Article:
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Explore This IssueOctober 2011
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These OMERACT patient research partners have been identified by their personal rheumatologists as people who could make a contribution to the OMERACT process of data-driven debate and consensus building. Although many have technical skills, such as mentorship or statistics, the real added value they bring is their personal experience of having lived with their condition. Readers of this article who are living with their own medical condition will readily understand that no amount of theoretical knowledge can replace the special perspective that a patient brings. To capture this perspective and include it in their work, researchers face two new challenges: how to identify, recruit, and support patient research partners; and how to listen to what they are saying and recognize when it widens and deepens our understanding of an issue. A group of OMERACT patients and researchers have published an account of the lessons learned from our endeavors, and one patient partner is currently undertaking a PhD, studying the personal and organizational adjustments that have been integral to the process.6
Where next with patient participation? OMERACT recently adopted the policy that patients should be involved in all working groups in one way or another. For some, such as technical groups looking at MRI sequences or biomarker requirements, this involvement will occur principally at the OMERACT biannual meetings. But, for most groups, such as my own working group on outcomes for polymyalgia rheumatica (PMR), we expect patients to participate at every stage and at every level. For the PMR Working Group, the first presentation at the initial meeting was from a patient, and the first piece of work was a consultation exercise with over 100 patients at five centers in Europe to discover the outcomes of importance to patients themselves. The OMERACT Filter, the book of rules that explains how relevant outcome measures should be chosen and measured, is currently under review, and an updated Filter will be proposed at the next OMERACT conference.7 One major development will be the explicit instructions on the inclusion of the patient perspective for all future OMERACT core sets.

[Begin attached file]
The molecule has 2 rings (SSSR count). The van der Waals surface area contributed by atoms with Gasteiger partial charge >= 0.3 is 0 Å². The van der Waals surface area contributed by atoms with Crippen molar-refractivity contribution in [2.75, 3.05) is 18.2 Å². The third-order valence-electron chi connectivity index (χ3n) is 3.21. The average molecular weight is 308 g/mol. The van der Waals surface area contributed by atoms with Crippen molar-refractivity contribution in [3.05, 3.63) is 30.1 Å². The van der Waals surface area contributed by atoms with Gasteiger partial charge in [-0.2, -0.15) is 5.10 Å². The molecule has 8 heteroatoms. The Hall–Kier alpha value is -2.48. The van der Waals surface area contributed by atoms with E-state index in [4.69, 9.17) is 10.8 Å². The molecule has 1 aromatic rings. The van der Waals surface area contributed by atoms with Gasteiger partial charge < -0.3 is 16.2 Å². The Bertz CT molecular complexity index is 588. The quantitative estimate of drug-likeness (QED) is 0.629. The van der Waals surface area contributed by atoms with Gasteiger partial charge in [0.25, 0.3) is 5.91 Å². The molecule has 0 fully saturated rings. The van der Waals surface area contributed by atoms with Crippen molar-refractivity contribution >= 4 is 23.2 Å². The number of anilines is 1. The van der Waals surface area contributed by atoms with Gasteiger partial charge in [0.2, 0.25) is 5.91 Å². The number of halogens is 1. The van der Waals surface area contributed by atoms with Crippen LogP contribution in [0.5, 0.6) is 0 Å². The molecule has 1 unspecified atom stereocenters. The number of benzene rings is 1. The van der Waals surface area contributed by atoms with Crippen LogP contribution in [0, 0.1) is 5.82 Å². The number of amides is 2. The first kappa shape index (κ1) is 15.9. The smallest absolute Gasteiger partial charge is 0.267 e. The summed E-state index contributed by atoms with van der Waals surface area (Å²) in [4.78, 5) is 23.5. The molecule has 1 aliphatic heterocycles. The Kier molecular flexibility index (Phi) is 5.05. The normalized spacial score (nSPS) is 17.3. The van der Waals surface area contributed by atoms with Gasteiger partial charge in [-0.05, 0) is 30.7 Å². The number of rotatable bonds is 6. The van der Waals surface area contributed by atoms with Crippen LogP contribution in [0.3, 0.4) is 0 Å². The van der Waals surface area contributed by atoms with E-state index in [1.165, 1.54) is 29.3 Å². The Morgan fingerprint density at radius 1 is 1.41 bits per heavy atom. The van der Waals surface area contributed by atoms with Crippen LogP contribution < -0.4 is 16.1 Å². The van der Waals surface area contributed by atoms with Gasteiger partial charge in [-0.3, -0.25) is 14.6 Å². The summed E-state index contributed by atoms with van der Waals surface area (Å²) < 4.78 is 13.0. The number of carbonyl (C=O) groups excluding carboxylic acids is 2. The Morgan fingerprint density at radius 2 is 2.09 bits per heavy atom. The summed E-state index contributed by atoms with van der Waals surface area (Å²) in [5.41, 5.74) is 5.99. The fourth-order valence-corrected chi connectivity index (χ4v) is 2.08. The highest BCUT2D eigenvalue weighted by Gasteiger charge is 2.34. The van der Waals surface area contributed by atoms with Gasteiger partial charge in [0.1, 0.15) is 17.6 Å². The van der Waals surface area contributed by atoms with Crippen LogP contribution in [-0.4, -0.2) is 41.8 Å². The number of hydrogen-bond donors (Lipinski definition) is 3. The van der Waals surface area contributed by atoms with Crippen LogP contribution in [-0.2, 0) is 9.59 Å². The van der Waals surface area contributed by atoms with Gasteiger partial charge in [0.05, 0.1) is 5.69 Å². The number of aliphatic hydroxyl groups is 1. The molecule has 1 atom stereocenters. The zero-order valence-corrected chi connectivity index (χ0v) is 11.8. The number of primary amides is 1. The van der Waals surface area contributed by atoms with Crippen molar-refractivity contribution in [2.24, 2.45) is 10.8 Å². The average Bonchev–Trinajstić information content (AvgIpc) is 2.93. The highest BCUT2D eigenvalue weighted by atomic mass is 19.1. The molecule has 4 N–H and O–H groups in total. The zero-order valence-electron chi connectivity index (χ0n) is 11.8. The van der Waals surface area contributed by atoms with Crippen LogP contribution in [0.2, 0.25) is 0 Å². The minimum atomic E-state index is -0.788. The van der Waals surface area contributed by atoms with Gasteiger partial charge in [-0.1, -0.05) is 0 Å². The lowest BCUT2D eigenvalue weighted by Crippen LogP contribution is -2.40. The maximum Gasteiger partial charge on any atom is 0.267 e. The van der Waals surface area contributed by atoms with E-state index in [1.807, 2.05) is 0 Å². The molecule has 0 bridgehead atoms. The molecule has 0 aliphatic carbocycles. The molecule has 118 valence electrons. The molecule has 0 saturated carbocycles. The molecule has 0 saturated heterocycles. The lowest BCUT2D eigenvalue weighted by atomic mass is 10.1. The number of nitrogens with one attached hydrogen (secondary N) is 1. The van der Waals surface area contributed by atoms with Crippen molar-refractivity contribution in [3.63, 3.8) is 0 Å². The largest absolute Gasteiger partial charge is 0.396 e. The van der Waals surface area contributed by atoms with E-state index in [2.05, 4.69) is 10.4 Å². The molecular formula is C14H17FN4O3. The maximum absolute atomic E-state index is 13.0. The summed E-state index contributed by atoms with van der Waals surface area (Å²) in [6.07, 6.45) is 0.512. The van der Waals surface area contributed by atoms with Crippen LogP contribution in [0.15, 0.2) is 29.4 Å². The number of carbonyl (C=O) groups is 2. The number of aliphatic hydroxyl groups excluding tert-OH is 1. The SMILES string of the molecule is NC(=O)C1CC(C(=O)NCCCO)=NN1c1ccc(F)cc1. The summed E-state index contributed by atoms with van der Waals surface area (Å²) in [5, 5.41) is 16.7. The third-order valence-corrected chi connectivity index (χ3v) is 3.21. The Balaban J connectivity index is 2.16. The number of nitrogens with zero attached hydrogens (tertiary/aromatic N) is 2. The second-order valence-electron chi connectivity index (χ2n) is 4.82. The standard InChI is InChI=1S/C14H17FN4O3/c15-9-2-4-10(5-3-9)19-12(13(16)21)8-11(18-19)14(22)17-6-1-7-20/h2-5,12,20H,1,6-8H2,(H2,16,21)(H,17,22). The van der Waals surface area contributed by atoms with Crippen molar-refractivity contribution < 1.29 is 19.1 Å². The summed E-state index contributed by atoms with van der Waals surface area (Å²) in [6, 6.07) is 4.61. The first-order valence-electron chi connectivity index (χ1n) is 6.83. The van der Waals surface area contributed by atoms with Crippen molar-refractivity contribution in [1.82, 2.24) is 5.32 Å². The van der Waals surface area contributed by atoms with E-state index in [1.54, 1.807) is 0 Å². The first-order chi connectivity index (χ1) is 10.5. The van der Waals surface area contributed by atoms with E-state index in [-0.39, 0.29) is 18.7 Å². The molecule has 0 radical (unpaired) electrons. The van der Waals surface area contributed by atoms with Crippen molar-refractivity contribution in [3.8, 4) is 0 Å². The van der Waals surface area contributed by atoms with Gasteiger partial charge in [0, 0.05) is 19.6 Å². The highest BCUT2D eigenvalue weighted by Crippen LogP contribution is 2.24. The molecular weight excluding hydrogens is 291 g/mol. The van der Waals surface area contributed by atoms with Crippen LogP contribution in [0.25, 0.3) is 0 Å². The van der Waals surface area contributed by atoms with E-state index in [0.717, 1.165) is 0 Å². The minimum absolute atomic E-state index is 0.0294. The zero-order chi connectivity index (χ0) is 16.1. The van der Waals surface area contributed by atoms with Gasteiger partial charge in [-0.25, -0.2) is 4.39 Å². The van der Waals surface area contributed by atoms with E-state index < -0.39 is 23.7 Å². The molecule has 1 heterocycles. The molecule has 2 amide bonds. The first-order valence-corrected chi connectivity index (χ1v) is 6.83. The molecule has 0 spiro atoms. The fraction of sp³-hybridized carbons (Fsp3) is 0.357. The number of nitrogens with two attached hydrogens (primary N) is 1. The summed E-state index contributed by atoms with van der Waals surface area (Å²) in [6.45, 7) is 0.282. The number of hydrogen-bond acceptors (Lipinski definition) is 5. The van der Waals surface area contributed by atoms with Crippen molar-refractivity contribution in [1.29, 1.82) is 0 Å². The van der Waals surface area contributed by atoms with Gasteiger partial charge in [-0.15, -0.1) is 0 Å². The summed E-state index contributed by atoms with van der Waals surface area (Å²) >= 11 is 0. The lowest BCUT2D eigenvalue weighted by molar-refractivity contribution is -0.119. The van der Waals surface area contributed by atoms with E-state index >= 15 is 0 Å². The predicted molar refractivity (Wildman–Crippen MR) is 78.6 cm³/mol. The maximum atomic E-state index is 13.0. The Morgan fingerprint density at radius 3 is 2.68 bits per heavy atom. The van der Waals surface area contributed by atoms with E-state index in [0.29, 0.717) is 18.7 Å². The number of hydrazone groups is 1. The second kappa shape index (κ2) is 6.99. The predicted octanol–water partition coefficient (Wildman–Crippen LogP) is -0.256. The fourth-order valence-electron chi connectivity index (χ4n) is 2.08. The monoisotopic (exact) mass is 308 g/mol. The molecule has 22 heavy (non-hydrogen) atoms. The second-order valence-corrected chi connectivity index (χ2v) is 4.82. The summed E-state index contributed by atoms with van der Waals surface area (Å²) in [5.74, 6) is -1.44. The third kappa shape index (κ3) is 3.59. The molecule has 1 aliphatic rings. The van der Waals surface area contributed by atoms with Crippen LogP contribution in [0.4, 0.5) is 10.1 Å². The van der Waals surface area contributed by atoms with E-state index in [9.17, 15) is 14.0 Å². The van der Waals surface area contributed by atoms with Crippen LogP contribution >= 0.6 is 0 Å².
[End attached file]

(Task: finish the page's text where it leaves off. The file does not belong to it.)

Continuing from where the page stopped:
Dr. Kirwan is professor of rheumatic diseases at the University of Bristol, Bristol, United Kingdom. He is also the OMERACT patient perspective coordinator.
- Outcome Measures in Rheumatology. www.omeract.org. Accessed September 6, 2011.
- Boers M, Tugwell P, Felson DT, et al. World Health Organisation (WHO) and International League Against Rheumatism (ILAR) core endpoints for symptom-modifying antirheumatic drugs in rheumatoid arthritis clinical trials. J Rheumatol. 1994;21:86-89.
- Kirwan J, Heiberg T, Hewlett S, et al. Outcomes from the Patient Perspective workshop at OMERACT 6. J Rheumatol. 2003;30:868-872.
- Kirwan J, Minnock P, Adebajo A, et al. Patient Perspective Workshop: Fatigue as a recommended patient-centred outcome measure in rheumatoid arthritis. J Rheumatol. 2007;34:1174-1177.
- Kirwan J, Newman S, Tugwell P, et al. Progress on incorporating the patient perspective in outcome assessment in rheumatology and the emergence of Life Impact Measures at OMERACT 9. J Rheumatol. 2009;36:2071-2076.
- Hewlett S, Wit M, Richards P, et al. Patients and professionals as research partners: Challenges, practicalities and benefits. Arthritis Rheum. 2006;55:676-680.
- Boers M, Brooks P, Strand CV, Tugwell P. The OMERACT Filter for outcome reasures in Rheumatology. J Rheumatol. 1998;25:198-199.